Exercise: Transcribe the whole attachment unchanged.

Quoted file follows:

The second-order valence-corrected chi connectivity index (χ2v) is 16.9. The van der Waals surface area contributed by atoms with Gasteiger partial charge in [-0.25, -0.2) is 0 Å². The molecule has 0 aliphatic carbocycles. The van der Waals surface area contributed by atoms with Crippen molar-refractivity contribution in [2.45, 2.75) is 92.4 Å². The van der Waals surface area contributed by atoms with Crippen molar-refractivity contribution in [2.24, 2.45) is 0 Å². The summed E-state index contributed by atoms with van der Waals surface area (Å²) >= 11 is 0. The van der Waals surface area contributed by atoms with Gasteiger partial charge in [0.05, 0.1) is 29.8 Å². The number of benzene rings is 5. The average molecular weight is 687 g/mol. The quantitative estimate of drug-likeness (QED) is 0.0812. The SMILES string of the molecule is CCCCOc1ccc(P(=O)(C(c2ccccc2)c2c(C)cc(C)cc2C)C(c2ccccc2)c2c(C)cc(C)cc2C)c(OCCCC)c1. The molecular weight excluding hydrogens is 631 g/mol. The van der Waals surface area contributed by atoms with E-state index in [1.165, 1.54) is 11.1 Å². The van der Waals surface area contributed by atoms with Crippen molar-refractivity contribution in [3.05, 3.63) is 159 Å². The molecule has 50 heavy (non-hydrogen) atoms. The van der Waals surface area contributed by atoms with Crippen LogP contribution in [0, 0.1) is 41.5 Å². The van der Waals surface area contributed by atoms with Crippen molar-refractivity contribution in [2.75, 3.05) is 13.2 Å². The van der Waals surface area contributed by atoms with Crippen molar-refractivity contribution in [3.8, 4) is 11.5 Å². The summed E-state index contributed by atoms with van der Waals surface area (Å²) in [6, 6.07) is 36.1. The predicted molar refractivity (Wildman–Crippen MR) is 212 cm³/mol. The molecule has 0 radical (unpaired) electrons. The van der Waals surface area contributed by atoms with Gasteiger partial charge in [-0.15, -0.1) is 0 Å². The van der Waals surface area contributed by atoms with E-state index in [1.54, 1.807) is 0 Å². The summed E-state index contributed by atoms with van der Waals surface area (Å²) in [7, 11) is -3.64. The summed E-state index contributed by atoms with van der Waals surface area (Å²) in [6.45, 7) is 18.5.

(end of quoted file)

The second-order valence-corrected chi connectivity index (χ2v) is 16.9. The van der Waals surface area contributed by atoms with Gasteiger partial charge in [-0.25, -0.2) is 0 Å². The molecule has 0 aliphatic carbocycles. The van der Waals surface area contributed by atoms with Crippen molar-refractivity contribution in [2.45, 2.75) is 92.4 Å². The van der Waals surface area contributed by atoms with Crippen molar-refractivity contribution in [2.24, 2.45) is 0 Å². The summed E-state index contributed by atoms with van der Waals surface area (Å²) >= 11 is 0. The van der Waals surface area contributed by atoms with Gasteiger partial charge in [0.05, 0.1) is 29.8 Å². The number of benzene rings is 5. The average molecular weight is 687 g/mol. The quantitative estimate of drug-likeness (QED) is 0.0812. The SMILES string of the molecule is CCCCOc1ccc(P(=O)(C(c2ccccc2)c2c(C)cc(C)cc2C)C(c2ccccc2)c2c(C)cc(C)cc2C)c(OCCCC)c1. The molecular weight excluding hydrogens is 631 g/mol. The van der Waals surface area contributed by atoms with E-state index in [1.165, 1.54) is 11.1 Å². The van der Waals surface area contributed by atoms with Crippen molar-refractivity contribution in [3.05, 3.63) is 159 Å². The molecule has 50 heavy (non-hydrogen) atoms. The van der Waals surface area contributed by atoms with Crippen LogP contribution in [0, 0.1) is 41.5 Å². The van der Waals surface area contributed by atoms with Crippen molar-refractivity contribution in [2.75, 3.05) is 13.2 Å². The van der Waals surface area contributed by atoms with Crippen molar-refractivity contribution in [3.8, 4) is 11.5 Å². The summed E-state index contributed by atoms with van der Waals surface area (Å²) in [6, 6.07) is 36.1. The predicted molar refractivity (Wildman–Crippen MR) is 212 cm³/mol. The molecule has 0 radical (unpaired) electrons. The van der Waals surface area contributed by atoms with Gasteiger partial charge in [-0.15, -0.1) is 0 Å². The van der Waals surface area contributed by atoms with E-state index in [1.54, 1.807) is 0 Å². The summed E-state index contributed by atoms with van der Waals surface area (Å²) in [7, 11) is -3.64. The summed E-state index contributed by atoms with van der Waals surface area (Å²) in [6.45, 7) is 18.5.